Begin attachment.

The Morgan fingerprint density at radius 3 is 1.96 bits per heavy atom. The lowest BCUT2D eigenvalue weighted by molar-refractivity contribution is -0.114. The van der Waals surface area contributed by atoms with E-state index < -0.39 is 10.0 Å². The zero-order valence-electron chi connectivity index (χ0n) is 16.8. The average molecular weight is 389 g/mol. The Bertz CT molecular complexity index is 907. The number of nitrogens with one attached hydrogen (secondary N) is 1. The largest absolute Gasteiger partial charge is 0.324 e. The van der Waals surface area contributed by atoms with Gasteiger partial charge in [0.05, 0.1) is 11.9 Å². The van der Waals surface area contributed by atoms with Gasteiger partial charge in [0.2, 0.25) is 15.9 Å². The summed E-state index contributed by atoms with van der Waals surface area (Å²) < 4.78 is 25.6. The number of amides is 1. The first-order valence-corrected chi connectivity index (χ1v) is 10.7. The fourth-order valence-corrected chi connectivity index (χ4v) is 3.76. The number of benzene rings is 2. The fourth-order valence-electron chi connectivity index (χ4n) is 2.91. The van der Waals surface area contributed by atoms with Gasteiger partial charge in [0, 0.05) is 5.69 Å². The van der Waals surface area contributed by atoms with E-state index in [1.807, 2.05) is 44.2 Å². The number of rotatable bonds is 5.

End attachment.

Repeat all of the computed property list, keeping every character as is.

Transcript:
The Morgan fingerprint density at radius 3 is 1.96 bits per heavy atom. The lowest BCUT2D eigenvalue weighted by molar-refractivity contribution is -0.114. The van der Waals surface area contributed by atoms with E-state index < -0.39 is 10.0 Å². The zero-order valence-electron chi connectivity index (χ0n) is 16.8. The average molecular weight is 389 g/mol. The Bertz CT molecular complexity index is 907. The number of nitrogens with one attached hydrogen (secondary N) is 1. The largest absolute Gasteiger partial charge is 0.324 e. The van der Waals surface area contributed by atoms with Gasteiger partial charge in [0.05, 0.1) is 11.9 Å². The van der Waals surface area contributed by atoms with Gasteiger partial charge in [0.2, 0.25) is 15.9 Å². The summed E-state index contributed by atoms with van der Waals surface area (Å²) < 4.78 is 25.6. The number of amides is 1. The first-order valence-corrected chi connectivity index (χ1v) is 10.7. The fourth-order valence-corrected chi connectivity index (χ4v) is 3.76. The number of benzene rings is 2. The fourth-order valence-electron chi connectivity index (χ4n) is 2.91. The van der Waals surface area contributed by atoms with Gasteiger partial charge in [0, 0.05) is 5.69 Å². The van der Waals surface area contributed by atoms with E-state index in [1.807, 2.05) is 44.2 Å². The number of rotatable bonds is 5.